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Expanded Audience – Frontegg – Security (partner)
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>> The Essential List of Spring Boot Annotations and Their Use Cases

1. Overview

In an earlier tutorial, we learned about the basics of Spring component scans.

In this write-up, we'll see the different types of filter options available with the @ComponentScan annotation.

2. @ComponentScan Filter

By default, classes annotated with @Component, @Repository, @Service, @Controller are registered as Spring beans. The same goes for classes annotated with a custom annotation that is annotated with @Component. We can extend this behavior by using includeFilters and excludeFilters parameters of the @ComponentScan annotation.

There are five types of filters available for ComponentScan.Filter :


We'll see these in detail in the next sections.

We should note that all these filters can include or exclude classes from scanning. For simplicity in our examples, we'll only include classes.

3. FilterType.ANNOTATION

The ANNOTATION filter type includes or excludes classes in the component scans which are marked with given annotations.

Let's say, for example, that we have an @Animal annotation:

public @interface Animal { }

Now, let's define an Elephant class which uses @Animal:

public class Elephant { }

Finally, let's use the FilterType.ANNOTATION to tell Spring to scan for @Animal-annotated classes:

@ComponentScan(includeFilters = @ComponentScan.Filter(type = FilterType.ANNOTATION,
        classes = Animal.class))
public class ComponentScanAnnotationFilterApp { }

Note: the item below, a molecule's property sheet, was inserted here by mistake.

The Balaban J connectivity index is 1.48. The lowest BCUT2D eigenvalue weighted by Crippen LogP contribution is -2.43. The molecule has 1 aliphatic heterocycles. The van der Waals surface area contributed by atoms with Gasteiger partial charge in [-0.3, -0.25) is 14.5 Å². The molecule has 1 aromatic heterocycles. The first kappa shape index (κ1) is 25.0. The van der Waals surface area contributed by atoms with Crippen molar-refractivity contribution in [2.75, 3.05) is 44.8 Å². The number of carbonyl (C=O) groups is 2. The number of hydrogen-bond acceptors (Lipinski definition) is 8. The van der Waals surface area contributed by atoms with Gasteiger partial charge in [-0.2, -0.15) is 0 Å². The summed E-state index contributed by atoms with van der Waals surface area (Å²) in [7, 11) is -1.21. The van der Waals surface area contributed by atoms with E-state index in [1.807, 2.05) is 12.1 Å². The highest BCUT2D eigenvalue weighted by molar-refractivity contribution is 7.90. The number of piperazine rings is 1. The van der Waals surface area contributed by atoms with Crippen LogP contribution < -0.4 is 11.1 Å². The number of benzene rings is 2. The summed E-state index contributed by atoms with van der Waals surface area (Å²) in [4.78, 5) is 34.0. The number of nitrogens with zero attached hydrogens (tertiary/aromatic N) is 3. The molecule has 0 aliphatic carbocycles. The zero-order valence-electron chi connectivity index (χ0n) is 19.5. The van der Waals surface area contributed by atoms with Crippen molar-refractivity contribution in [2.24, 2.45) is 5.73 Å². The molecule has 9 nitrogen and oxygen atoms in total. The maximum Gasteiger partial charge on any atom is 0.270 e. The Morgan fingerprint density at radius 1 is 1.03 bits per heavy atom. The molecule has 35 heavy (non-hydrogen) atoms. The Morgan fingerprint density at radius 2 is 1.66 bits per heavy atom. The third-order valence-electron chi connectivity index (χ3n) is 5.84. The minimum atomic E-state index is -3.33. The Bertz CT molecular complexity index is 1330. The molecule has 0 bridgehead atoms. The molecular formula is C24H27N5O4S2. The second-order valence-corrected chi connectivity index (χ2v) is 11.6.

As we can see, the scanner picks up our Elephant just fine:

public void whenAnnotationFilterIsUsed_thenComponentScanShouldRegisterBeanAnnotatedWithAnimalAnootation() {
    ApplicationContext applicationContext =
            new AnnotationConfigApplicationContext(ComponentScanAnnotationFilterApp.class);
    List<String> beans = Arrays.stream(applicationContext.getBeanDefinitionNames())
            .filter(bean -> !bean.contains("org.springframework")
                    && !bean.contains("componentScanAnnotationFilterApp"))
    assertThat(beans.size(), equalTo(1));
    assertThat(beans.get(0), equalTo("elephant"));


The ASSIGNABLE_TYPE filters all classes during the component scan that either extend the class or implement the interface of the specified type.

First, let's declare the Animal interface:

public interface Animal { }

And again, let's declare our Elephant class, this time implementing Animal interface:

public class Elephant implements Animal { }

Let's declare our Cat class that also implementing Animal:

public class Cat implements Animal { }

Now, let's use ASSIGNABLE_TYPE to guide Spring to scan for Animal-implementing classes:

@ComponentScan(includeFilters = @ComponentScan.Filter(type = FilterType.ASSIGNABLE_TYPE,
        classes = Animal.class))
public class ComponentScanAssignableTypeFilterApp { }

And we'll see that both Cat and Elephant get scanned:

public void whenAssignableTypeFilterIsUsed_thenComponentScanShouldRegisterBean() {
    ApplicationContext applicationContext =
      new AnnotationConfigApplicationContext(ComponentScanAssignableTypeFilterApp.class);
    List<String> beans = Arrays.stream(applicationContext.getBeanDefinitionNames())
      .filter(bean -> !bean.contains("org.springframework")
        && !bean.contains("componentScanAssignableTypeFilterApp"))
    assertThat(beans.size(), equalTo(2));
    assertThat(beans.contains("cat"), equalTo(true));
    assertThat(beans.contains("elephant"), equalTo(true));

5. FilterType.REGEX

The REGEX filter checks if the class name matching a given regex pattern. FilterType.REGEX checks both simple and fully-qualified class names.

Once again, let's declare our Elephant class. This time not implementing any interface or annotated with any annotation:

public class Elephant { }

Let's declare one more class Cat:

public class Cat { }

Now, let's declare Lion class:

public class Lion { }